For Crying Out Loud: Honda Canada Hacked

by Jordan Richardson on May 30, 2011

These hacker attacks are getting to be a bit much. Honda Canada is the latest company to announce that the personal information of customers has been stolen after its system was compromised. According to the company, 280,000 Honda and Acura customers may have had their personal information stolen.

Honda Canada says that information was related to a program that drew customers to register at the myHonda site. Hackers snagged customer names, addresses, vehicle information numbers (VINs), and some Honda Financial Services account numbers. In trying to downplay the attack’s ramifications, Honda noted that the information stolen wasn’t the sort of stuff typically used by identity thieves. Feel better?

“Honda sincerely apologizes for this incident and we are working diligently to protect your information and improve our data security procedures,” the company said. “Honda does not share its customer information with unauthorized third parties and does not contact customers asking for financial information.”

Tom Keenan, a computer security expert and professor at the University of Calgary, agrees that the breach wasn’t as bad as it could have been because the hackers didn’t get credit card information. The problem, he says, is that crooks can use information from breaches such as this to press customers for more vital data. “It all goes into a kind of identity theft possibility because if you know enough about a person who might be able to establish enough credentials to start credit in their name,” says Keenan.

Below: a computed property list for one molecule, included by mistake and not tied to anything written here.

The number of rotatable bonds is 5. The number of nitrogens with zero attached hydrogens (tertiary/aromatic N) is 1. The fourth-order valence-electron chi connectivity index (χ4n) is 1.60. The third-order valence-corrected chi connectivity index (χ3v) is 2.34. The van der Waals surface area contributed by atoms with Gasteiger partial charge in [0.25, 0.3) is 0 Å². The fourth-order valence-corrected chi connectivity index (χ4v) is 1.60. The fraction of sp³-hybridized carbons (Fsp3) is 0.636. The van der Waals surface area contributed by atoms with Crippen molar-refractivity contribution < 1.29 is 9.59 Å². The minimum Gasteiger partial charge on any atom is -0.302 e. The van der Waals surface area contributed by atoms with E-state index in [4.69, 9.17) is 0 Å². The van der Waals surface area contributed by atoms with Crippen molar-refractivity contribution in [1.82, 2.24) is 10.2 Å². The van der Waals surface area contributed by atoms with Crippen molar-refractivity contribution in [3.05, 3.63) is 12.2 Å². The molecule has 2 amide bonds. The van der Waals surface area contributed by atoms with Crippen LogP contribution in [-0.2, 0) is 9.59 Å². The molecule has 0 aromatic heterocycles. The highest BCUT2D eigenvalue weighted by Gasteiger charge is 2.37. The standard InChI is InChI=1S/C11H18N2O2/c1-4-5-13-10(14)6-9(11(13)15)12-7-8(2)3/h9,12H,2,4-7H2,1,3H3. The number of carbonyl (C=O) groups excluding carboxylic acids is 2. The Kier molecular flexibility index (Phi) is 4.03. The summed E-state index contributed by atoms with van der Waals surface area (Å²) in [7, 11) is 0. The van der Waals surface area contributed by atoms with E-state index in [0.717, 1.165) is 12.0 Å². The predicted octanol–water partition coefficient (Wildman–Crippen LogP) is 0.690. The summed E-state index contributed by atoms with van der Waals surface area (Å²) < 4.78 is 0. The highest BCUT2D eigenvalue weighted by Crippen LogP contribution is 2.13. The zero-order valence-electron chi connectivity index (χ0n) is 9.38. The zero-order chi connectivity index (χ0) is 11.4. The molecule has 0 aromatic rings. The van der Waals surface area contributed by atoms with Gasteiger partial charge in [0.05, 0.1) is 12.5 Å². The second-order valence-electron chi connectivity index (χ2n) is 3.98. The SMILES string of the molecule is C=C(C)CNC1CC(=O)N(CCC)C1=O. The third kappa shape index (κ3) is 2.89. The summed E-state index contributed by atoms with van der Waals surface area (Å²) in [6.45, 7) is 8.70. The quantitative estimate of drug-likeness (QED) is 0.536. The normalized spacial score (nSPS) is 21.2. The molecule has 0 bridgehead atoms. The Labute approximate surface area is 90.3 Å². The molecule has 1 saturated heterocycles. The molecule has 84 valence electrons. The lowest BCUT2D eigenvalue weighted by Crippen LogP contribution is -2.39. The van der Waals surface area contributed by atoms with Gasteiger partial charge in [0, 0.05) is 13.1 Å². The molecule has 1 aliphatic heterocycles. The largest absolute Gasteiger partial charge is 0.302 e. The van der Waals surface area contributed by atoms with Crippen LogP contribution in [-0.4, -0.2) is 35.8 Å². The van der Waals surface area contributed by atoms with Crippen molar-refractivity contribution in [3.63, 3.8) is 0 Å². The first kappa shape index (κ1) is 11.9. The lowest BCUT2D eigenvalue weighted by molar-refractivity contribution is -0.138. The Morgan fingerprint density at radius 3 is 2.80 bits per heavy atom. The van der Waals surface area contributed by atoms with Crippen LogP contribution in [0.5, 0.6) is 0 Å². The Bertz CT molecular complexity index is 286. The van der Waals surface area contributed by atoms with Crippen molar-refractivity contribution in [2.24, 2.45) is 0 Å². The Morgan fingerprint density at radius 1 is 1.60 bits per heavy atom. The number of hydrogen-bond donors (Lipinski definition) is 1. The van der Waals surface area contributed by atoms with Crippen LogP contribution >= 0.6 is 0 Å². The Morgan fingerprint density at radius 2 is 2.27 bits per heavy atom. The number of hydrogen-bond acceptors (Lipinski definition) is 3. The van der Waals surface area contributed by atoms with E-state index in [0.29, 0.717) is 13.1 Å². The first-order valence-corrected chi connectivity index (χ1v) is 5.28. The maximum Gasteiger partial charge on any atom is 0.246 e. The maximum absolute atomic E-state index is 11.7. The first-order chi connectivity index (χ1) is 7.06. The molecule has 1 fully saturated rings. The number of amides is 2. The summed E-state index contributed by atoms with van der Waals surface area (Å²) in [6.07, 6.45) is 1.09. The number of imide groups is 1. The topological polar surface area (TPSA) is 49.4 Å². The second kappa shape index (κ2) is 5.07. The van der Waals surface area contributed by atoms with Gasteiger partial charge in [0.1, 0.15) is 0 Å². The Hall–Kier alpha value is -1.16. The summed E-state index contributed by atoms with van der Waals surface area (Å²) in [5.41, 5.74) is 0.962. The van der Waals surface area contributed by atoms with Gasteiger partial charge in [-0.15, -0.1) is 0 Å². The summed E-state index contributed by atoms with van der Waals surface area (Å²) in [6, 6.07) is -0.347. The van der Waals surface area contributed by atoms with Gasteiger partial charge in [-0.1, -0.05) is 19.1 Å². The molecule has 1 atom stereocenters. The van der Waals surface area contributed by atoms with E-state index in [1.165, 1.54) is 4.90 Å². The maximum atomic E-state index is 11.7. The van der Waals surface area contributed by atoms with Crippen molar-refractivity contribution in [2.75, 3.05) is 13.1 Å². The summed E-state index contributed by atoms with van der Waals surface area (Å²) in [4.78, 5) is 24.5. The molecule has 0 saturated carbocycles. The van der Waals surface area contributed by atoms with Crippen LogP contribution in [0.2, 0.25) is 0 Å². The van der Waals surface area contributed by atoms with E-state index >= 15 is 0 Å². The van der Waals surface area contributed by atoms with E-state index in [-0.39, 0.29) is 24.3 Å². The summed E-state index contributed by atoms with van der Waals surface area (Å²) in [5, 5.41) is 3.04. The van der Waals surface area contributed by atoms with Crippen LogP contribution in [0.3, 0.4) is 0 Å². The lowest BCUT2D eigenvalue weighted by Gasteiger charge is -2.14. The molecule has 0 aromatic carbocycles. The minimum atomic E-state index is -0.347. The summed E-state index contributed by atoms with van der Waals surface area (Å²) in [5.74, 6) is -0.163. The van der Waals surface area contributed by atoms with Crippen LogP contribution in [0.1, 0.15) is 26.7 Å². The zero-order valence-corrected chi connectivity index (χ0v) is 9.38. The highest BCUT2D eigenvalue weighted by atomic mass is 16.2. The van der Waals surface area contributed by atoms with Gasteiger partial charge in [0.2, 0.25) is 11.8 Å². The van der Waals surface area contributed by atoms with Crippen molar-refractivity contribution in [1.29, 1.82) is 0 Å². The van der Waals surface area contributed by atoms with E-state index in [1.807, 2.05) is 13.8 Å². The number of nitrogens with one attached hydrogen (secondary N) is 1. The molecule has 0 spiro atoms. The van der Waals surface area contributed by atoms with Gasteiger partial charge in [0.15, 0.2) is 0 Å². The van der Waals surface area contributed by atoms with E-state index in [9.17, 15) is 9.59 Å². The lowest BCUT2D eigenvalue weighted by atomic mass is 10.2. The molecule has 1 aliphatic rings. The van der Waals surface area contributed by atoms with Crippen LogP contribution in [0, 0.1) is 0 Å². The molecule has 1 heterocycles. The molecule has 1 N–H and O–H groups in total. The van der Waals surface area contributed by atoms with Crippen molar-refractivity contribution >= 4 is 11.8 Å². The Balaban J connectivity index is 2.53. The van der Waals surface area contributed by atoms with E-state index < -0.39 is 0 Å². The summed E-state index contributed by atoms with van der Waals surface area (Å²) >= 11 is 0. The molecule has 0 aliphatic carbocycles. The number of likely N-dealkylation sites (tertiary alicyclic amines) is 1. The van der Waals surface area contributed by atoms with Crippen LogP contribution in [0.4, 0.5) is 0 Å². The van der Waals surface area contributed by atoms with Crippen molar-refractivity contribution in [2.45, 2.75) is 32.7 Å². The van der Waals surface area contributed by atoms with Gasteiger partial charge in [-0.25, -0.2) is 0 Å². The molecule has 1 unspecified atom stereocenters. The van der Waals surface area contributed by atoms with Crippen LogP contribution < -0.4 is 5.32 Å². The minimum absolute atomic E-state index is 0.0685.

Obviously this breach occurred for a reason. It opens the door for some potential scams. “You could tell people that there is something wrong with their car that needs to be fixed, but before they bring it in, could they in good faith send you some money,” says Richard Rosenberg, a professor emeritus at UBC and computer security expert.

The failure of major corporations to protect consumer information has been hard to ignore as of late. There are clearly a number of security issues related to how these companies do business, as they have proven to be generally incapable of ensuring the security of customer data. With these sorts of breaches putting information out in the open, it’s hard to feel particularly safe with respect to mobile payment projects and other sorts of technological “advances” that relate to consumer finances and privacy.

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Written by: Jordan Richardson. www.digitcom.ca. Follow TheTelecomBlog.com by: RSS, Twitter, Facebook, or YouTube.

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